def threshold(e, thr):
"""
Thresholding of motion evidence
Args:
motion evidence: e (array)
threshold: thr
Output: decision d if threshold was reached
"""
d = any(np.array(e) > thr)*1
return d


Now let’s test this function… (unit test)

d = threshold(e, .6)
d

1


## Assembling the model#

def run_model(sig,c,thr,mov):
"""
runs the full model to simulate self-motion decision, e.g. for train illusion
Args:
sig: SD of vestibular noise
c: leakage constant
thr: decision threshold
mov: self-motion? ) no selfmotion; 1 self-motion
Output: decision d (0: no self-motion; 1: self-motion)
"""
v = vestibular_signal(sig, mov)
e = ddm(v,c)
d = threshold(e, thr)
return d


Let’s run the model and see if it works…

d = run_model(200,0.001,0.8,1)
d

1


# Model completion#

Part of step 8

So the model seems to work. Running different parameters gives us different results. Are we done?

• can we answer our question: yes, in our model the illusion arises because integrating very noisy vestibular signals representing motion evidence sometimes accumulate to a decision threshold and sometimes do not reach that threshold.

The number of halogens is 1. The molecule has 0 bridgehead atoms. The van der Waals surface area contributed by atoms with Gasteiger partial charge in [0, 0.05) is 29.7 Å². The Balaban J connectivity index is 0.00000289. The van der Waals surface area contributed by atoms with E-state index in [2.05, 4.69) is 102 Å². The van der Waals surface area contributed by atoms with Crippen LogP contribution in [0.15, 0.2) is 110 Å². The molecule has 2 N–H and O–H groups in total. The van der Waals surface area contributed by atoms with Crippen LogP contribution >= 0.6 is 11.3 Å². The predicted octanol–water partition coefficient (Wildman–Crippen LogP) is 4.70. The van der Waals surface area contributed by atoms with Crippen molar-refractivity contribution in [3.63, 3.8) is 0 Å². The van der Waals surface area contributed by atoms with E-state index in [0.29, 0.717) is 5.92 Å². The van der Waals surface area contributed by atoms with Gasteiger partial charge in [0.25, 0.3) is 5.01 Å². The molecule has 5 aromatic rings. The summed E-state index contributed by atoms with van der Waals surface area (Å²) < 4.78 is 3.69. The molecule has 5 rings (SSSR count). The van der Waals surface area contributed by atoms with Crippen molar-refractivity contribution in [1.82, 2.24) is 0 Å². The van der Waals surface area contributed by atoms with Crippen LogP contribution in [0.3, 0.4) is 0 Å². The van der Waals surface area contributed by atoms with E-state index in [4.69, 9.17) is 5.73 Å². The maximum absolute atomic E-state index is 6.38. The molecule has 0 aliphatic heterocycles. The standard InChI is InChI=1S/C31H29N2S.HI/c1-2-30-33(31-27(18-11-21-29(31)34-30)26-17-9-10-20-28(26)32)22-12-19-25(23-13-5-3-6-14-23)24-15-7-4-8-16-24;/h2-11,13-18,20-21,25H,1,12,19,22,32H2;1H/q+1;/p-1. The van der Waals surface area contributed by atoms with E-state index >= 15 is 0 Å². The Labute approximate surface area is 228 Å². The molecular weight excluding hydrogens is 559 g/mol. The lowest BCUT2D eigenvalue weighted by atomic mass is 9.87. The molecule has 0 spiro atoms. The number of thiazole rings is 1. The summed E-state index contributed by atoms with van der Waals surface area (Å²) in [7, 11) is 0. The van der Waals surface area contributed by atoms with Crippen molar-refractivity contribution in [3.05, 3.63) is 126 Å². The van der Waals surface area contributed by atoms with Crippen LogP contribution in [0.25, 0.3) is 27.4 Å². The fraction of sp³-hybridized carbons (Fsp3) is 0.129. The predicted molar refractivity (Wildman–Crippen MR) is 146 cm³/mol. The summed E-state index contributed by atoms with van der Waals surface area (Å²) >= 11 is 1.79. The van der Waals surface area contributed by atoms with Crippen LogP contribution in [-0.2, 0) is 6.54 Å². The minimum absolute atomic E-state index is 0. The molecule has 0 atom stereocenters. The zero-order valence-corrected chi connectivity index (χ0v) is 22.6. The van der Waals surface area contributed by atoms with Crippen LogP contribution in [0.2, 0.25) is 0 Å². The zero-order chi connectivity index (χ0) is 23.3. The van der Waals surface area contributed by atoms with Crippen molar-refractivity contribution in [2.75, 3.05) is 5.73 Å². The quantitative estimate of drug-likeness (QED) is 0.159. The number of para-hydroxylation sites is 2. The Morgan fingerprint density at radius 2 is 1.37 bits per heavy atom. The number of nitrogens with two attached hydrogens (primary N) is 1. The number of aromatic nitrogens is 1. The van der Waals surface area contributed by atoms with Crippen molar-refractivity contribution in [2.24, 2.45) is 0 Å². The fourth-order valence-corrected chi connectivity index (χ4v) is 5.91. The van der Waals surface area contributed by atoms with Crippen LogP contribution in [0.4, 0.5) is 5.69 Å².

• can we speak to our hypothesis: yes, we can now simulate different trials with different noise levels (and leakage and thrshold parameters) and evaluate the hypothesized linear relationship between vestibular noise and how often our perceptual system is fooled…

• does the model reach our goals: yes, we wanted to generate a mechanistic model to be able to make some specific predictions that can then be tested experimentally later…

# Model evaluation & testing#

Part of step 9

Ok, so we still need to actually evaluate and test our model performance. Since this is a conceptual model and we don’t have actual data (yet), we will evaluate how our model behaves as a function of the 3 parameters. If we had data with different conditions, we could try to fit the model to the data and evaluate the goodness of fit, etc… If other alterative models existed, we could evaluate our model against those alternatives too.

So let’s run out model in different parameter regimes and analyze the result to get some insight into the model performance

import itertools # to automatically generat possible combinations of parameters

# define parameter list
params = {
'sig': np.linspace(1,21,5)**2,
'c': np.exp(np.linspace(-10,-1,5)),
'thr': np.linspace(0,2,5),
'mov': np.linspace(0,1,2),
}

# run combination of parameters
keys = list(params)
D = []
for i in range(0,100):